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Our last GSD (passed 4 years ago) was from a kennel and we got her at 16 weeks. She had lots of peculiarities and odd behaviors that we always attributed to her being in a larger kennel for that long. We loved her, but...

A few weeks ago, we picked up another girl. This time from a smaller breeder and got her a day before 8 weeks. "Journey" is now 12.5 weeks. The differences are astounding. She is everything we hoped for. We don't know a whole lot, but feel like these early weeks are making a tremendous difference. She cuddles as much as any dog I've seen. She's potty trained, sit, stay, sit at doorways and fetching reliably, ALREADY.

German shepherd dog Dog Carnivore Dog breed Fawn


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What kind of wedding needs a 6 week delay? You could fly across the globe and stay for a week after to lose the hangover and still be well short. Is it a multi stage/week month long celebration?

I have had the occasion to pick up 2 pups at 12 weeks over the years. Both were excellent dogs and in some ways, an advantage over a very young puppy.

At 14 weeks though, the reality is you're buying someone else's foundation.
 

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I have had the occasion to pick up 2 pups at 12 weeks over the years. Both were excellent dogs and in some ways, an advantage over a very young puppy.
Agreed but only as long as the breeder works with the pups. Deja's breeder socializes them well with animals and people and all kinds of farm stuff. And the pups master crate training, the recall and sit at 11 weeks (puppy level).
 

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Why don't you get the dog and take it with you? The day of the wedding you could crate it somewhere at a family member's home or board it at a kennel for a day or two. This way you don't miss anything. I don't think I could wait for another litter. lol
 
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everyone has their preferences…. assuming the puppy is not “just sitting” for that time, i’d be thrilled to get an older pup.

i know that @Cassidy's Mom likes the puppy stage and prefers to do her own foundation work, but she got her most recent dog as an older pup from the breeder and if she’d be willing to share her experience, it might give you another perspective and example of a positive outcome for a similar situation.
We've NEVER gotten a puppy at 8 weeks old, lol.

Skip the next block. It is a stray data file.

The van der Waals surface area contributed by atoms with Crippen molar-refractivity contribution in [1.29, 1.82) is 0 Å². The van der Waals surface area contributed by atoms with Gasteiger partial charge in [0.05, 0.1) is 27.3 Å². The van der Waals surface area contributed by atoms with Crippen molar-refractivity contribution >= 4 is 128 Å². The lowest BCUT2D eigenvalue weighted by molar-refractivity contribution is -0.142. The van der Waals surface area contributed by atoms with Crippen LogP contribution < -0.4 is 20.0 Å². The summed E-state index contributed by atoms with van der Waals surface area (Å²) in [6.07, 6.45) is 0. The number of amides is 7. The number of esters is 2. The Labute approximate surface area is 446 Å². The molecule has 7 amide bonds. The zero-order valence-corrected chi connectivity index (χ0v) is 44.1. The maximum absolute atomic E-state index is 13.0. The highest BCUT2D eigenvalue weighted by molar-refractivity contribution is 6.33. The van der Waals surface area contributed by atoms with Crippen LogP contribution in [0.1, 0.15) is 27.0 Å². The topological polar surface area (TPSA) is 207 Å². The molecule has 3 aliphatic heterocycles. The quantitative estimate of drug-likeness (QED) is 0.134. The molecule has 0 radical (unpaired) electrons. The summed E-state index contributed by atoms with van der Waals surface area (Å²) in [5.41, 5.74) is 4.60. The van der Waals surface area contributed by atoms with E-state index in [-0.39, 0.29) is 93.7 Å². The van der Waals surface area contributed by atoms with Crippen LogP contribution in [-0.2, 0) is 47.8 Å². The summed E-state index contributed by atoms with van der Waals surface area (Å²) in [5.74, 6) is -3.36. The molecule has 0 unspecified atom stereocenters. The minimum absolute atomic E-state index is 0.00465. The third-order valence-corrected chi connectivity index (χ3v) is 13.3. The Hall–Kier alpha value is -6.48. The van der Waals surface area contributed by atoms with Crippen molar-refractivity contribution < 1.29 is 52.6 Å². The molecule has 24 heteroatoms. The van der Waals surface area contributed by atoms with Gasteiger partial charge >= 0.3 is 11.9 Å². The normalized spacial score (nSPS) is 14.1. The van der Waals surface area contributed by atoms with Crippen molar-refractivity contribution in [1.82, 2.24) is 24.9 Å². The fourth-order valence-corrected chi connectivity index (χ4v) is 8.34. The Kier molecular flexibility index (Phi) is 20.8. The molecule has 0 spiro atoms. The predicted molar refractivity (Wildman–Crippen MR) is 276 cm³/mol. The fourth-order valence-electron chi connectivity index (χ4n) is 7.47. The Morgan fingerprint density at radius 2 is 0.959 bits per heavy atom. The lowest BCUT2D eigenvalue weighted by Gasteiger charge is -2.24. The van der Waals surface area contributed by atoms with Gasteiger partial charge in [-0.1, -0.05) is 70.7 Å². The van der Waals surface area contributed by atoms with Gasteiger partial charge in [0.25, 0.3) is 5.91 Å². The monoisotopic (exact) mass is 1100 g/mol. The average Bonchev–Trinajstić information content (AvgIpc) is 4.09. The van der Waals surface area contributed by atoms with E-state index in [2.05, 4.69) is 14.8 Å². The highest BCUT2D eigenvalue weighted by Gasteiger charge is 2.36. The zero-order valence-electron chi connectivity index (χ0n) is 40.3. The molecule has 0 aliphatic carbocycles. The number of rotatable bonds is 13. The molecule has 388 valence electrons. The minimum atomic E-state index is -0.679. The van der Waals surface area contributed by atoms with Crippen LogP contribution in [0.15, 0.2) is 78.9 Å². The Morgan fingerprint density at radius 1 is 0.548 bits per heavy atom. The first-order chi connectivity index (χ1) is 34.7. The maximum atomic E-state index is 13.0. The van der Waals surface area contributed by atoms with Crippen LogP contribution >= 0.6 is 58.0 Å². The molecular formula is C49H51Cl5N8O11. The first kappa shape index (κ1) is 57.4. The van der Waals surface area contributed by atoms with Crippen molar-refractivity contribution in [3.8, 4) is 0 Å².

Sneaker: 20 weeks
Cassidy: 16 weeks
Dena: 9 weeks
Keefer: 9 weeks
Halo: 10 weeks
Cava: 19 weeks

I do like putting my own foundation on a puppy but as Fodder mentions above, it makes a difference if the breeder is actually doing something with the pup or are they just being warehoused in the meantime. I signed the contract and paid for Cava at 8 weeks, but due to health issues with our current dogs, we weren't ready to bring home a puppy yet. Since the breeder offered to hold her for us and I liked how she'd been raising the litter we decided to go ahead and commit, but leave her with the breeder for awhile. We didn't know exactly how long it was going to be and it was definitely difficult to see pictures and videos of her online knowing we wouldn't get to meet her for some time. But I could see that she was being treated just like the two puppies the breeder was keeping - she'd bred the litter to get a puppy for herself and her husband fell in love with one of the others and refused to let it go, so she ended up keeping them both. They all went on socialization trips to the river and around town, they all got some play/training sessions throughout the day. Cava was chasing and retrieving balls and bringing a tug to play with from the time she was just a tiny ball of fluff.

Puppies are a lot of work, and those few extra weeks of maturity, both physical and mental, can make it a lot easier. Cava was already crate trained and housebroken, she ran to her crate and waited at mealtime. She would sit and look at me automatically. As much as I hated missing out on months of her puppyhood, it all worked out just fine. No issues with bonding, for her or us.
 

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I usually get puppies at 8 weeks but also got one at 12 weeks with some good training and another at 16 weeks with mediocre training. The older puppies were much easier to train, didn’t cry all night, didn’t bite and were potty trained. I won’t get any more 8 week olds.
 

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If it’s a dog you want then i wouldn’t sweat 8 vs 14 vs 52 weeks. Over thinking it.

ETA: I’ve brought home dogs at a variety of ages from 6 weeks to 5 years and varying life experiences for them. I don’t think it matters that much. Bear came to me at 12 weeks. There was an issue with him being afraid of passing care on walks. That was over by the end of the weekend. I don’t think it would have been different if he was 8 weeks.